Japan Geoscience Union Meeting 2018

Presentation information

[EE] Oral

A (Atmospheric and Hydrospheric Sciences) » A-HW Hydrology & Water Environment

[A-HW22] Hydrological Cycle and Water Environment

Thu. May 24, 2018 9:00 AM - 10:30 AM 104 (1F International Conference Hall, Makuhari Messe)

convener:Seiya Nagao(Institute of Nature and Environmental Technology, Kanazawa University), Isao Machida(Geological Survey of Japan), Shin'ichi Iida(国立研究開発法人森林研究・整備機構森林総合研究所森林研究部門森林防災研究領域水保全研究室, 共同), Takeshi Hayashi(Faculty of Education and Human Studies, Akita University), Chairperson:Hayashi Takeshi(Faculty of Education and Human Studies, Akita University), Iida Shin'ichi(Forestry and Forest Products Research Institute), Machida Isao(Geological Survey of Japan, AIST), Nagao Seiya(Institute of Nature and Environmental Technology, Kanazawa University)

9:30 AM - 9:45 AM

[AHW22-09] Seasonal change of water environment in snowy marshes indicated by ALOS/PALSAR data

*Yoshiko Ogawa1, Yasuhiro Hisada1, Hirohide Demura1, Kazuya Matsumoto1 (1.The University of Aizu)

Keywords:snowy marsh, monitoring of water environment , ALOS/PALSAR, normalized radar cross section

One of the difficulties of monitoring marshes in the cold areas in Japan is heavy snow in winter. In snowy marshes, on-site survey during winter is very limited. If possible, the acquired on-site data would be time-discontinuous and spatially sparse. It is generally hard to induce the whole water environment of marshes on those data.

Earth observation satellites get the data covering the wide area and all the seasons. We can monitor the water environment of whole area of marsh through a year in long-terms by using the satellite data.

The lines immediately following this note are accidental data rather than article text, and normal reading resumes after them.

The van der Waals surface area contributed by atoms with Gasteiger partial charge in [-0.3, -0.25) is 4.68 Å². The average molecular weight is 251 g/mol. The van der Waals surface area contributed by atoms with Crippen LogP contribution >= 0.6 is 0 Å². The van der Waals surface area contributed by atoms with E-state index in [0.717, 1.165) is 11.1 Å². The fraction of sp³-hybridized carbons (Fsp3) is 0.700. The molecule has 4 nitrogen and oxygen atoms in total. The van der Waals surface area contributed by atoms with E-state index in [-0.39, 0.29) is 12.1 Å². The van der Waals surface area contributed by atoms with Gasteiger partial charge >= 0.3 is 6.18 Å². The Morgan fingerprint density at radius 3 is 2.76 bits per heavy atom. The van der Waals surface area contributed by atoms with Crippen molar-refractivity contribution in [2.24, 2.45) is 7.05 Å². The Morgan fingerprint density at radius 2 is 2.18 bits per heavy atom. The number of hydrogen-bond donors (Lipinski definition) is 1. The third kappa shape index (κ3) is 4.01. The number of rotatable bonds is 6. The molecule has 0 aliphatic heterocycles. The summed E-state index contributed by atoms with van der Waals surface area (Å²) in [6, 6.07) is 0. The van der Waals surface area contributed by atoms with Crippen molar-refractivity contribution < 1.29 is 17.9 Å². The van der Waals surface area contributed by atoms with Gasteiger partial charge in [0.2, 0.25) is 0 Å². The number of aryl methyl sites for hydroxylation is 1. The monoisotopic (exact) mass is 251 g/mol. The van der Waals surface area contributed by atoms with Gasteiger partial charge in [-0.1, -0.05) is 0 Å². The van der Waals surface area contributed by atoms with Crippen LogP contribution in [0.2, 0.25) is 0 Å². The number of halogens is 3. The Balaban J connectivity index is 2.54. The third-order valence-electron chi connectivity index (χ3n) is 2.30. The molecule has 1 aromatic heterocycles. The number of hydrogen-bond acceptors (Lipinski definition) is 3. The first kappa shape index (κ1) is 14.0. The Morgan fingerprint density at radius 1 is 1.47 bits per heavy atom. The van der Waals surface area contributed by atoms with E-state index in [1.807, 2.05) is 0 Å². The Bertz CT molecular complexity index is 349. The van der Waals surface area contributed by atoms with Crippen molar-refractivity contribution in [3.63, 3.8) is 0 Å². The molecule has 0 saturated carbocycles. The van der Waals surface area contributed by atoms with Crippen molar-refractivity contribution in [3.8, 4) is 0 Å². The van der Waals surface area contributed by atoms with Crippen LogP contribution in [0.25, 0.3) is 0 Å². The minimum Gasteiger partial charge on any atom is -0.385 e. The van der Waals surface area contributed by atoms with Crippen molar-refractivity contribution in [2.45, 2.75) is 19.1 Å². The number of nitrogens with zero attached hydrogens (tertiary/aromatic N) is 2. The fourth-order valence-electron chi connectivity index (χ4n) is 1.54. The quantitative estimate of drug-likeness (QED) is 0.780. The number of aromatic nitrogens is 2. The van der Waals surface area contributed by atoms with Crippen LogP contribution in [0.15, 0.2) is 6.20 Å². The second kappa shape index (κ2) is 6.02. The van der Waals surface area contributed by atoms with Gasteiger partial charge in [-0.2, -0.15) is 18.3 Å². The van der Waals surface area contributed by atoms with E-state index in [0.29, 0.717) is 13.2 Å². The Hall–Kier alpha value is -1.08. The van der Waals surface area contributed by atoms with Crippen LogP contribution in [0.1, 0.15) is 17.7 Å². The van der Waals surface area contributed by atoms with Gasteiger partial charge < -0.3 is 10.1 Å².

For the last few years, we introduced Advanced Land Observing Satellite (ALOS) data analysis for water monitoring of snowy marshes. We used the data from Phased Array type L-band Synthetic Aperture Radar (PALSAR) onboard ALOS.

We found considerable decrease of backscattering (NRCS: normalized radar cross section) of ALOS/PALSAR data during winter in some marshes. The decrease of NRCS means existence of more water. So the observation data showed that more water exists under the snow cover compared with no-snow seasons. One of the possibilities to explain such phenomenon is infiltrated water due to snow load. We proposed that snow layer should force water out of the peat layer.

The objective of this study is to verify and refine the above proposed model. We take 3 steps for that: (1) Examine whether the same phenomenon, which is significant decrease of NRCS during winter in marshes, could be observed in other marshes based on the ALOS/PALSAR data analysis; (2) Constrain the necessary condition for water infiltration during winter in marshes; (3) Find supporting evidence, if any, for the response of peat layer to the snow load, resulting in water infiltration.

We summarize and show the results of (1) and (2) and try quantitative discussion. We further propose and discuss the simple physical model for the process based on (3). We also refer to the other possibility for the origin of the observed water under the snow cover: melt water.